That's what puts bread and butter on the table!" chirped golfing great Gary Player as he putted a ball effortlessly on the green.
The man who has trademarked himself as the "World's Most Traveled Athlete" says he has racked up more than 15 million air miles traveling the world in a stellar career that saw him win 165 tournaments and nine major championships over five decades.
But a lot has changed since his early days on the pro golf circuit.
"When I first traveled 60 years ago there were no jets. We traveled from South Africa to America for example, it took us over 40 hours -- four stops," said Player at a golf course in Kent, an hour outside of London.
"We used to stop at a place called Cocos Island and I remember the captain saying 'Folks we're going to be here for two hours -- lie on the beach, you can have some coconut juice, there's some sun screen, have a drink and when you hear TO WOOOO, come and get back on the plane.'
CNN's Ayesha Durgahee speaks with golf legend Gary Player, who calls himself the world's most travelled athlete.
"It really is amazing how things have changed. Now, even though you fly non-stop all over the world, planes are never on time and there's a delay to get off the plane. I think airports should make it easier for people coming through -- I know they do try but that's not good enough."
Having only landed from South Africa a few hours before the interview, Player was on good form with his trademark enthusiasm and humor.
"When you talk about exercise and eating correctly it's easier to get a camel through the eye of a needle," he said.
Athletes are the ultimate road warriors, crossing continents and oceans, fighting through jetlag to compete and perform at the highest level. Jet lag is the bane of long-haul travelers, especially red-eye flights, and everyone tries to cope in different ways, with the rule of thumb being "one day to recover for one hour time difference."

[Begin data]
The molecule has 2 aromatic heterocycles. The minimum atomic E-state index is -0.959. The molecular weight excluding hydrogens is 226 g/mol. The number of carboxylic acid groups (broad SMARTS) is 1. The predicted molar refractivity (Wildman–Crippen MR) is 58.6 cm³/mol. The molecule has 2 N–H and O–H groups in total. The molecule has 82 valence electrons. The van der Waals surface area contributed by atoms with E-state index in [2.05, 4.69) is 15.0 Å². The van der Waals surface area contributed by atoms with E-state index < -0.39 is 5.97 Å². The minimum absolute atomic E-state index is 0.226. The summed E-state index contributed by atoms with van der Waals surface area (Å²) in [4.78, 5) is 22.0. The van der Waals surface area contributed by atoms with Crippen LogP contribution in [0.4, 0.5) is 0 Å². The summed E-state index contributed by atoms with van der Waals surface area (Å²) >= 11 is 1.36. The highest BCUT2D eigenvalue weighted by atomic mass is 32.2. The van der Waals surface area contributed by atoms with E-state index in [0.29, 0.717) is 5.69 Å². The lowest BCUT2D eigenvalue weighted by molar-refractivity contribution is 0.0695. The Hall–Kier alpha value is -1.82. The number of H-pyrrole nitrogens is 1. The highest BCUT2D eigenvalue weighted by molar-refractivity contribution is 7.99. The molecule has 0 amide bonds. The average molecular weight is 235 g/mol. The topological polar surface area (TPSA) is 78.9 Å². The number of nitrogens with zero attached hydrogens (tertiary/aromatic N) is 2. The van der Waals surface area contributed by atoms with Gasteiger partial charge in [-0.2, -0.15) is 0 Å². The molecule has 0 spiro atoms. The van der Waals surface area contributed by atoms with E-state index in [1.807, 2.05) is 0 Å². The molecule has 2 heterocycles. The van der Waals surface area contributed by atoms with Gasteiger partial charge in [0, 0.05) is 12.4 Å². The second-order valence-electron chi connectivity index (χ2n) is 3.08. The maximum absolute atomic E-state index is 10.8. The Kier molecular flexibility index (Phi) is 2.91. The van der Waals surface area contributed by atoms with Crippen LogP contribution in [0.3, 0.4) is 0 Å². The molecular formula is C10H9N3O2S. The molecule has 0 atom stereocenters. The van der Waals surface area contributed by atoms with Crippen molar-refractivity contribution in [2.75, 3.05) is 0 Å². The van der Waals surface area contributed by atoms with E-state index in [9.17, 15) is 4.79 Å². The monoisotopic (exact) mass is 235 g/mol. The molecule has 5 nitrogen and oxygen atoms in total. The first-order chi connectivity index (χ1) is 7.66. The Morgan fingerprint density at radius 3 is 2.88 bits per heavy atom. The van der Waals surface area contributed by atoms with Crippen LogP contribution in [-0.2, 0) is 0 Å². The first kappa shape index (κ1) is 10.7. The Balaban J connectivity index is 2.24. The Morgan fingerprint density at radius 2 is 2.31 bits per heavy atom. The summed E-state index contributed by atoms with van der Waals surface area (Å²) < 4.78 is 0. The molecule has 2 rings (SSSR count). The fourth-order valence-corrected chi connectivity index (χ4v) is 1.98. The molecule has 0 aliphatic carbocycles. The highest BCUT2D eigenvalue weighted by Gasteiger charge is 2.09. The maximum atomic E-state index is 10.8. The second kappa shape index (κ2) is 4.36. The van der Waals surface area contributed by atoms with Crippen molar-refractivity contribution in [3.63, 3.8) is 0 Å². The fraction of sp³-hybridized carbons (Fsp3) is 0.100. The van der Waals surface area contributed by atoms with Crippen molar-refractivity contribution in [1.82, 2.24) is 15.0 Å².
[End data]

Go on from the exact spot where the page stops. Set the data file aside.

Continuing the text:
Player is very specific when giving his advice on how to stay healthy on the road, especially before your journey begins.
"You've got to be very fit," he said. "Before I left last night I had a strenuous workout which helped me to sleep on the plane.
"I didn't have any dinner of any sorts. All I had were a few grapes and a banana. And this morning I didn't have any breakfast. You must make sure you drink a lot of water; when you arrive at your destination try and have a hot and cold shower to get the blood circulating, sleep for an hour, not too long and just get and go about your day normally."
Player said his favorite golfing victory was the 1965 Australian open -- not because of the tournament itself but what he put his body through beforehand.
The day before the tournament began, Arnold Palmer, Jack Nicklaus and Player had to fly from Paris to Melbourne, Australia -- via New York, Los Angeles, Hawaii, Fiji and Sydney, he said.
"Arnold Palmer and Jack Nicklaus said no, they weren't prepared to play -- but I did," Player recalled. "I got there three hours before. I'd never seen Melbourne in my life, they gave me a brand new set of golf clubs and I won the Australian open by seven shots. I just putted and held every single putt."
This year, at the age of 76, Player became the 10th recipient of the PGA Tour's Lifetime Achievement Award. He is still as active as ever, traveling the world designing golf courses and breeding horses on his stud farm in South Africa. With such a busy schedule, exercise is still a major part of his daily routine.
"I exercise my entire body. I work out, I punch the bags in gyms sometimes, but I ride horses, I work on my farm.
"I do a thousand sit-ups -- some on a ball, some on a bench, some on the floor, some on these crunch machines, I do a whole variety because you don't want your body to know what you're going to give it that day."
Player then makes a fist with his right hand and thumps his torso three times. "You got to keep this -- see? That's got to be HARD! Because your core holds your body together."